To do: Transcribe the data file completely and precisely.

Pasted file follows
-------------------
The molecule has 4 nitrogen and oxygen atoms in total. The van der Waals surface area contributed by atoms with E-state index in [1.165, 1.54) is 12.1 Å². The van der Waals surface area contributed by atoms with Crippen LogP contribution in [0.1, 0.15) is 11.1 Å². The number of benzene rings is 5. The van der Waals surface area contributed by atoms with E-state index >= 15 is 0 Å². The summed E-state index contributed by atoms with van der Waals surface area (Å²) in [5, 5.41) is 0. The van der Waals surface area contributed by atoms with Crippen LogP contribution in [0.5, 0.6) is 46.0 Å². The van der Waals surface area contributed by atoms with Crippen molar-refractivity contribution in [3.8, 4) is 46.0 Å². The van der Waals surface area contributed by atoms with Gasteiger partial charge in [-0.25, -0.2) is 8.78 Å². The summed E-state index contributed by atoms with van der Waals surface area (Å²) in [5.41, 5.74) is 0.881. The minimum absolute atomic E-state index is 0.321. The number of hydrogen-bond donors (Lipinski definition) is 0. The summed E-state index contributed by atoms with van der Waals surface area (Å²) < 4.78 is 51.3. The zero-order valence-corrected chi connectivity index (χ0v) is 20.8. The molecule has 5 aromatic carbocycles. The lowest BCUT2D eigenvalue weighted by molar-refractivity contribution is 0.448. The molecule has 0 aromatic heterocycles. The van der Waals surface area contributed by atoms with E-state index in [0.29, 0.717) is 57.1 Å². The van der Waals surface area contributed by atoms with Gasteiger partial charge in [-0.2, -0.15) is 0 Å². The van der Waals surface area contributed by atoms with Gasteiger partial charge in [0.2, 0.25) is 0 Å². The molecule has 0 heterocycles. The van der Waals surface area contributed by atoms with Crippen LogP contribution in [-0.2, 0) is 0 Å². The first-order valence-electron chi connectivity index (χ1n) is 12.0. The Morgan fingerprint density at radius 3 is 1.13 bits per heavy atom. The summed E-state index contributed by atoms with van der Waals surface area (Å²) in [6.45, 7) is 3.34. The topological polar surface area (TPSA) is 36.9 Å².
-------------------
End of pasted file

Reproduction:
The molecule has 4 nitrogen and oxygen atoms in total. The van der Waals surface area contributed by atoms with E-state index in [1.165, 1.54) is 12.1 Å². The van der Waals surface area contributed by atoms with Crippen LogP contribution in [0.1, 0.15) is 11.1 Å². The number of benzene rings is 5. The van der Waals surface area contributed by atoms with E-state index >= 15 is 0 Å². The summed E-state index contributed by atoms with van der Waals surface area (Å²) in [5, 5.41) is 0. The van der Waals surface area contributed by atoms with Crippen LogP contribution in [0.5, 0.6) is 46.0 Å². The van der Waals surface area contributed by atoms with Crippen molar-refractivity contribution in [3.8, 4) is 46.0 Å². The van der Waals surface area contributed by atoms with Gasteiger partial charge in [-0.25, -0.2) is 8.78 Å². The summed E-state index contributed by atoms with van der Waals surface area (Å²) in [5.41, 5.74) is 0.881. The minimum absolute atomic E-state index is 0.321. The number of hydrogen-bond donors (Lipinski definition) is 0. The summed E-state index contributed by atoms with van der Waals surface area (Å²) < 4.78 is 51.3. The zero-order valence-corrected chi connectivity index (χ0v) is 20.8. The molecule has 5 aromatic carbocycles. The lowest BCUT2D eigenvalue weighted by molar-refractivity contribution is 0.448. The molecule has 0 aromatic heterocycles. The van der Waals surface area contributed by atoms with E-state index in [0.29, 0.717) is 57.1 Å². The van der Waals surface area contributed by atoms with Gasteiger partial charge in [-0.2, -0.15) is 0 Å². The van der Waals surface area contributed by atoms with Gasteiger partial charge in [0.2, 0.25) is 0 Å². The molecule has 0 heterocycles. The van der Waals surface area contributed by atoms with Crippen LogP contribution in [-0.2, 0) is 0 Å². The first-order valence-electron chi connectivity index (χ1n) is 12.0. The Morgan fingerprint density at radius 3 is 1.13 bits per heavy atom. The summed E-state index contributed by atoms with van der Waals surface area (Å²) in [6.45, 7) is 3.34. The topological polar surface area (TPSA) is 36.9 Å².